reports from the CSSE Toronto Chapter Education Day event, where OHS legal expert Cheryl Edwards outlines the highlights of the Dean panel report and what the recommendations would mean to employers and workers.
The recommendations put forth by the review panel tasked to assess Ontario’s current occupational health and safety prevention system may potentially result in sweeping changes to OHS enforcement in the province.
OHS legal expert Cheryl Edwards made this observation at a presentation to the members of the Canadian Society of Safety Engineers’ (CSSE) Toronto Chapter, during its annual Education Day event.
Edwards, who leads the national OHS and workers’ compensation group at Toronto-based law firm Heenan Blaikie, spoke about the highlights of the Dean panel report and what they could mean for stakeholders. Early in 2009, the Ministry of Labour convened a multi-sector review panel, headed by University of Toronto professor Tony Dean, to review and make recommendations on improving the province’s prevention system.
Edwards says some of the recommendations contained in the report may prove difficult for employers, noting that organizations could expect the inspection process to change, to include weekend and evening inspections, as part of an effort by the ministry to crack down on the underground economy in trades.
This focus on the underground economy was one of the issues tackled by the Dean panel report, and one that was brought to light by the Christmas Eve 2009 workplace accident where four workers were killed and one severely injured after a scaffolding they were working on gave way from the 13th floor of a Toronto apartment building. The workers who died were reportedly undocumented. The Dean panel review was commissioned shortly after the incident.
The Dean panel report also called for mandatory health and safety awareness trainings for new employees, supervisors and construction workers, she said.
Edwards also made reference to a number of recommendations that, if passed into legislation, could make the reinstatement of certain aggrieved workers a potentially thorny issue for employers.
The CSSE Toronto Chapter’s Education Day, held at the International Centre in Mississauga, also featured a variety of speakers from different organizations.
The event was headlined by a four-member panel discussing OHS standards and legislation. The panelists included: Elizabeth Rankin, a project manager with the Canadian Standards Association's (CSA) occupational health and safety program; Gabriel Mansour, a provincial coordinator within the OHS branch of the Ontario Ministry of Labour; Goldie Bassi, an associate lawyer with Gowlings specializing in OHS and worker's compensation law; and Lewis Smith, a director of OHS with the Canada Bread Company Limited.
The format saw each panel member speak for 30 minutes about their experiences in creating, enforcing and abiding by the standards and legislation that govern health and safety practices across the country. Rankin and Mansour provided valuable insight into how health and safety standards are established and written into legislature, while Smith spoke about how organizations work to incorporate standards into their practices, and what that can mean for the effectiveness of their business models. Smith noted that his company saw a 44 per cent reduction in claims when they began adhering to the standard.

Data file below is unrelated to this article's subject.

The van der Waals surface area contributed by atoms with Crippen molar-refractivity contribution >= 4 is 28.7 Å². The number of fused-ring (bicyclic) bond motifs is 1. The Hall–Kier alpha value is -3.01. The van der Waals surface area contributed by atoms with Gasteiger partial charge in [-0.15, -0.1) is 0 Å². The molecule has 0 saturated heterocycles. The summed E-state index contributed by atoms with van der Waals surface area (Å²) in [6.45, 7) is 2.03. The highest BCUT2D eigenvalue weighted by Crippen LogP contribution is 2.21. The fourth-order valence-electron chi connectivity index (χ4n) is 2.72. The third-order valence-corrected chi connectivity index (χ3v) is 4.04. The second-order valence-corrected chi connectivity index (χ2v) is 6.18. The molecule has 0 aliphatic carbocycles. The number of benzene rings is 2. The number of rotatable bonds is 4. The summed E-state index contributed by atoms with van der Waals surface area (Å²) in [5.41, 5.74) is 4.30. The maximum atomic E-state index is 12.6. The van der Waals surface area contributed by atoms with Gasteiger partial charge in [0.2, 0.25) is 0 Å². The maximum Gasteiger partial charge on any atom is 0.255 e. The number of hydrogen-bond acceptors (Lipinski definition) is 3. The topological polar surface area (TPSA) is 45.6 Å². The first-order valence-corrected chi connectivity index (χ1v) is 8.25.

Bassi offered advice and guidance regarding employers’ legal obligations and the cost of non-compliance. The panel portion was followed by an open-floor Q&A session that allowed attendees to address specific questions to the panel.
Ken Langer, an assistant director of the WorkWell Program with the Workplace Safety Insurance Board (WSIB), offered attendees insight into how the process of conducting WorkWell audits works — from how companies are selected to how companies can work with WorkWell and its auditors to ensure they're in compliance.
Bill Sisler, the CSSE's regional vice-president for Ontario and Quebec, provided an update on this year's North American Occupational Safety and Health (NAOSH) Week, an annual initiative led by the CSSE. This year's NAOSH Week will be held from May 1 to 7, with the theme, “What's Your Plan?” For more information on the initiative, you can visit their website at
Peter Sturm, the president of the CSSE and the event's opening speaker, felt the event was a success. "It was a great event from the standpoint of having a pretty diverse group. We had many individuals from across the province come in for the event," he notes. "I thought the speakers were phenomenal. They were really leading edge. I thought Jeremy did a good job answering questions, and I thought Cheryl Edwards' presentation was excellent. The panel was also really good."
Perhaps more importantly, Sturm knows that events like these are invaluable when it comes to creating the sorts of forward-thinking health and safety communities he spoke about in his opening address.
"[Health and safety] has a significant impact on everyone in the public domain. People do go to work, and there is a potential for them to get hurt— and at any type of a workplace, whether it's an office or an industrial establishment— and there are all these people working in the background trying to keep it all together. The issue that came up was how to get to those best practices. It was a long day, but it was very fruitful in terms of what we were able to accomplish."